By Verna St. Rose Greaves
August 11, 2008
Trinidad and Tobago News Blog
Too many of us as adults believe that the only way we can deal with indiscipline in our children, is to literally beat it out of them. Religious references support our nostalgic recollections of being beaten to demonstrate it’s effectiveness, because after all look how good we turned out.
Stories are told of kneeling on graters holding up two big stones in the hot sun. Or of being ordered to cut the tamarind whip with which you were to be flogged. In the extreme the offending tool of choice a stout leather strap or the urine soaked and stretched penis of a bull; its’ impact so far removed from its’ original intent.
Men laugh as they as they rub trophy scalps, boasting the dexterity of mothers who could pelt pot spoons around corners. The deeper scars manifest in the terror or indifference they visit on their own families. Grown men denying childhood fright recall wearing four pairs of pants to reduce damage to buttocks, beaten bent over benches. Words of gratitude belie the turmoil they feel as they find little comfort in fear based, love hate, parent child relationships.
Can you explain an adult who holds a child’s hand over a lit stove as punishment for stealing a piece of meat? Or who cuts a child’s finger, then coats it with vile substances including ‘kakapool’ or fowl mess, and hot pepper in order to discourage finger sucking.
We expect children to like a place where they are beaten to learn, told how stupid they are, how sad their portion would be, and what a relief it would be to see their backs. My own nephew came home from Primary School with fever, his tiny body covered in wounds inflicted by a teacher who had left his class unattended to drive taxi; brutalizing children who misbehaved in his absence.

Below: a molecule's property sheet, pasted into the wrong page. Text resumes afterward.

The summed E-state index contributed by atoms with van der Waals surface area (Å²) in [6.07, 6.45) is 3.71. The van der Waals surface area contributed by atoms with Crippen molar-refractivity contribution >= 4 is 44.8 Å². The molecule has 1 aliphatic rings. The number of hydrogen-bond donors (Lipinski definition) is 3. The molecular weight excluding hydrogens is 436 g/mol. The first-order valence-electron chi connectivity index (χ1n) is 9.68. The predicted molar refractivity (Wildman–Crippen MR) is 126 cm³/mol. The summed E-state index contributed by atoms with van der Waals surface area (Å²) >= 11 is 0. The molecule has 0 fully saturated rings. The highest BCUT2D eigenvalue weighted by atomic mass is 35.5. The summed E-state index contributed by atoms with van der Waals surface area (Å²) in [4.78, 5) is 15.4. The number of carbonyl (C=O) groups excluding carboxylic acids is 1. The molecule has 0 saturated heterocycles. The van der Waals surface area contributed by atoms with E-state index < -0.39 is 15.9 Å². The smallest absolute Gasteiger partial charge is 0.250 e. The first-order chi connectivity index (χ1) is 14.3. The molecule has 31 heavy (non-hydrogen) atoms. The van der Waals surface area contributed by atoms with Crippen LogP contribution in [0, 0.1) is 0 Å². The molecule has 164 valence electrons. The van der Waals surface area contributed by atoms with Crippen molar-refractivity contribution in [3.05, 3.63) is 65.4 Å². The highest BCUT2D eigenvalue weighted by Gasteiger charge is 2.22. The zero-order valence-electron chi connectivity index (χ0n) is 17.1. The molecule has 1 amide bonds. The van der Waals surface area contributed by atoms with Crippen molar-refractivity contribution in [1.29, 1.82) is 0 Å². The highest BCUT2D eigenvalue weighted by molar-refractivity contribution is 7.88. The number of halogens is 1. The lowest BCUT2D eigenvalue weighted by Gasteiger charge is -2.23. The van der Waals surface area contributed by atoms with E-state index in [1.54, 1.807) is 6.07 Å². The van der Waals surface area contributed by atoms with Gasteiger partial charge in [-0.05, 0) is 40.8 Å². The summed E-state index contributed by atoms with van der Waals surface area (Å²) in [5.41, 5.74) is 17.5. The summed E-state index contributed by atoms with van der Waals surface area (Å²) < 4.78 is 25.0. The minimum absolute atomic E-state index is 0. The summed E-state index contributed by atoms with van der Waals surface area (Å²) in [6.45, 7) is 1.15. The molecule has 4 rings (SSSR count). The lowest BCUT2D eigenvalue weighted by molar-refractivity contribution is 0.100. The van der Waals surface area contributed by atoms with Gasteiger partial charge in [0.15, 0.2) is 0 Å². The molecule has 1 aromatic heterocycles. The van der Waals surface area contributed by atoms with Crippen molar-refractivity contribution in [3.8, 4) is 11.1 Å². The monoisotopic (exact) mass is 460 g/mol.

We pretend not to understand the unfortunate dynamic set up between police and community when the police were ‘jumbies’ instruments of fear used to frighten our children into submission and to beat them on our behalf?
I am weary of arguments put forward by mothers that it’s okay to beat our children once we tell them how much we love them. These same women cannot understand why our men feel no compunction about wanting to be intimate with us after a severe cut tail.
One man hit his teenaged daughter harder when she dared to guff up “playing man” for him. He baulked when asked if he was preparing her to be passive in the face of licks by her boyfriend or husband.
Mixed messages are forcefully delivered as we shout Shut Up while we pound them; ask if they want something to cry for even as their tears implore us to stop. They beg forgiveness for unknown offences, so accustomed to beatings based on suspicion, commission or just in case.
Something very frightening is happening when even as we are described as being among the most violent countries in the world we shamelessly advocate for beating up on those entrusted to our care because they dare to demonstrate our failures.
The fervor with which we pursue this question of corporal punishment must be transformed into dismantling the institutional frameworks that support, sanction, and perpetuate it. The beating of children is a manifestation at the lowest level of historical norms and the order of domination which the colonial experience has left us with and which we have failed to seriously challenge.
I don’t like to be hit. What about you?
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